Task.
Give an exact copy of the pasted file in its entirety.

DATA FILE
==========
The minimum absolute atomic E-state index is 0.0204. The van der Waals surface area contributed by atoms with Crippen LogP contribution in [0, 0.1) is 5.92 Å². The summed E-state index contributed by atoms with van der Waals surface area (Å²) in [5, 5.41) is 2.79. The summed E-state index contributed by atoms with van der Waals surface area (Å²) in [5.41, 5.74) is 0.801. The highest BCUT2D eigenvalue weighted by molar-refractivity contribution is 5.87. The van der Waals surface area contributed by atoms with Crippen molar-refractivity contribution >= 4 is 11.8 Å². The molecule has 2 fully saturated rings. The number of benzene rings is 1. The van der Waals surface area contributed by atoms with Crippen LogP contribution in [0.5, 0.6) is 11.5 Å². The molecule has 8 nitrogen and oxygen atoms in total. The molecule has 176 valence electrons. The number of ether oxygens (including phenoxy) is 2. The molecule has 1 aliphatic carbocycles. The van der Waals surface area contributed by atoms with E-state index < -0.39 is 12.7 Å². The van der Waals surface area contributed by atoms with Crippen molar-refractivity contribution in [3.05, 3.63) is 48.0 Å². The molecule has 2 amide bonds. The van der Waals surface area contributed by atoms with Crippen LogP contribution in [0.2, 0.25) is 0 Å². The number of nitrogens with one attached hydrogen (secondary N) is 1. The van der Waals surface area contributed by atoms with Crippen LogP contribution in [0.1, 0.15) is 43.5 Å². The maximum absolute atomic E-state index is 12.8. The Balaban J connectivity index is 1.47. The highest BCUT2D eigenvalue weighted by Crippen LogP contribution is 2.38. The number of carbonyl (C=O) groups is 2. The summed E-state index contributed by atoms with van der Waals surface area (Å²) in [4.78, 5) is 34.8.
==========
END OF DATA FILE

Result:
The minimum absolute atomic E-state index is 0.0204. The van der Waals surface area contributed by atoms with Crippen LogP contribution in [0, 0.1) is 5.92 Å². The summed E-state index contributed by atoms with van der Waals surface area (Å²) in [5, 5.41) is 2.79. The summed E-state index contributed by atoms with van der Waals surface area (Å²) in [5.41, 5.74) is 0.801. The highest BCUT2D eigenvalue weighted by molar-refractivity contribution is 5.87. The van der Waals surface area contributed by atoms with Crippen molar-refractivity contribution >= 4 is 11.8 Å². The molecule has 2 fully saturated rings. The number of benzene rings is 1. The van der Waals surface area contributed by atoms with Crippen LogP contribution in [0.5, 0.6) is 11.5 Å². The molecule has 8 nitrogen and oxygen atoms in total. The molecule has 176 valence electrons. The number of ether oxygens (including phenoxy) is 2. The molecule has 1 aliphatic carbocycles. The van der Waals surface area contributed by atoms with E-state index < -0.39 is 12.7 Å². The van der Waals surface area contributed by atoms with Crippen molar-refractivity contribution in [3.05, 3.63) is 48.0 Å². The molecule has 2 amide bonds. The van der Waals surface area contributed by atoms with Crippen LogP contribution in [0.2, 0.25) is 0 Å². The number of nitrogens with one attached hydrogen (secondary N) is 1. The van der Waals surface area contributed by atoms with Crippen LogP contribution in [0.1, 0.15) is 43.5 Å². The maximum absolute atomic E-state index is 12.8. The Balaban J connectivity index is 1.47. The highest BCUT2D eigenvalue weighted by Crippen LogP contribution is 2.38. The number of carbonyl (C=O) groups is 2. The summed E-state index contributed by atoms with van der Waals surface area (Å²) in [4.78, 5) is 34.8.